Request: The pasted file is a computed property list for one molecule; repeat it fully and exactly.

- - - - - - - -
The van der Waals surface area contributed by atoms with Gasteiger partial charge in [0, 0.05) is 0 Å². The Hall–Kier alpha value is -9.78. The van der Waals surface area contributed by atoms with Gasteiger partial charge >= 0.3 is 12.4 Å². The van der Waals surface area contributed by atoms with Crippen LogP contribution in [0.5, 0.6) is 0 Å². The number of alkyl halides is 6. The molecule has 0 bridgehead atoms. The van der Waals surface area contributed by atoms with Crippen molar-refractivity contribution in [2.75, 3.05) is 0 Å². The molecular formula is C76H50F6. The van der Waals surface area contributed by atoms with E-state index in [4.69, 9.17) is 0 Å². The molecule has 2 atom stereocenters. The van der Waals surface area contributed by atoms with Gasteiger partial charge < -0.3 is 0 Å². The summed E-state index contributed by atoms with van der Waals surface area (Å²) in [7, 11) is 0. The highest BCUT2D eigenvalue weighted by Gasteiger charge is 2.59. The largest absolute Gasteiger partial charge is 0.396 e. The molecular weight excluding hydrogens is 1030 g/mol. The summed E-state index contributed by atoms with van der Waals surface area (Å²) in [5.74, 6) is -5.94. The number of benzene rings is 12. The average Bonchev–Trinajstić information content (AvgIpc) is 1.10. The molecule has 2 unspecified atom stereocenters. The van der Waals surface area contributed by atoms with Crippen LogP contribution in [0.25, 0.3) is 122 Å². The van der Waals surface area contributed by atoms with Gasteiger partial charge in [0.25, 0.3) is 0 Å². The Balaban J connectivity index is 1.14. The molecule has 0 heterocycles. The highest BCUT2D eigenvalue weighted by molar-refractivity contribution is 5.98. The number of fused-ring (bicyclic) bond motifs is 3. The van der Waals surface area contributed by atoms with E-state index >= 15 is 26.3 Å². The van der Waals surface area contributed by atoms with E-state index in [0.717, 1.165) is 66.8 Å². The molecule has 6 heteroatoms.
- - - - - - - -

The van der Waals surface area contributed by atoms with Gasteiger partial charge in [0, 0.05) is 0 Å². The Hall–Kier alpha value is -9.78. The van der Waals surface area contributed by atoms with Gasteiger partial charge >= 0.3 is 12.4 Å². The van der Waals surface area contributed by atoms with Crippen LogP contribution in [0.5, 0.6) is 0 Å². The number of alkyl halides is 6. The molecule has 0 bridgehead atoms. The van der Waals surface area contributed by atoms with Crippen molar-refractivity contribution in [2.75, 3.05) is 0 Å². The molecular formula is C76H50F6. The van der Waals surface area contributed by atoms with E-state index in [4.69, 9.17) is 0 Å². The molecule has 2 atom stereocenters. The van der Waals surface area contributed by atoms with Gasteiger partial charge < -0.3 is 0 Å². The summed E-state index contributed by atoms with van der Waals surface area (Å²) in [7, 11) is 0. The highest BCUT2D eigenvalue weighted by Gasteiger charge is 2.59. The largest absolute Gasteiger partial charge is 0.396 e. The molecular weight excluding hydrogens is 1030 g/mol. The summed E-state index contributed by atoms with van der Waals surface area (Å²) in [5.74, 6) is -5.94. The number of benzene rings is 12. The average Bonchev–Trinajstić information content (AvgIpc) is 1.10. The molecule has 2 unspecified atom stereocenters. The van der Waals surface area contributed by atoms with Crippen LogP contribution in [0.25, 0.3) is 122 Å². The van der Waals surface area contributed by atoms with Gasteiger partial charge in [0.25, 0.3) is 0 Å². The Balaban J connectivity index is 1.14. The molecule has 0 heterocycles. The highest BCUT2D eigenvalue weighted by molar-refractivity contribution is 5.98. The number of fused-ring (bicyclic) bond motifs is 3. The van der Waals surface area contributed by atoms with E-state index >= 15 is 26.3 Å². The van der Waals surface area contributed by atoms with E-state index in [0.717, 1.165) is 66.8 Å². The molecule has 6 heteroatoms.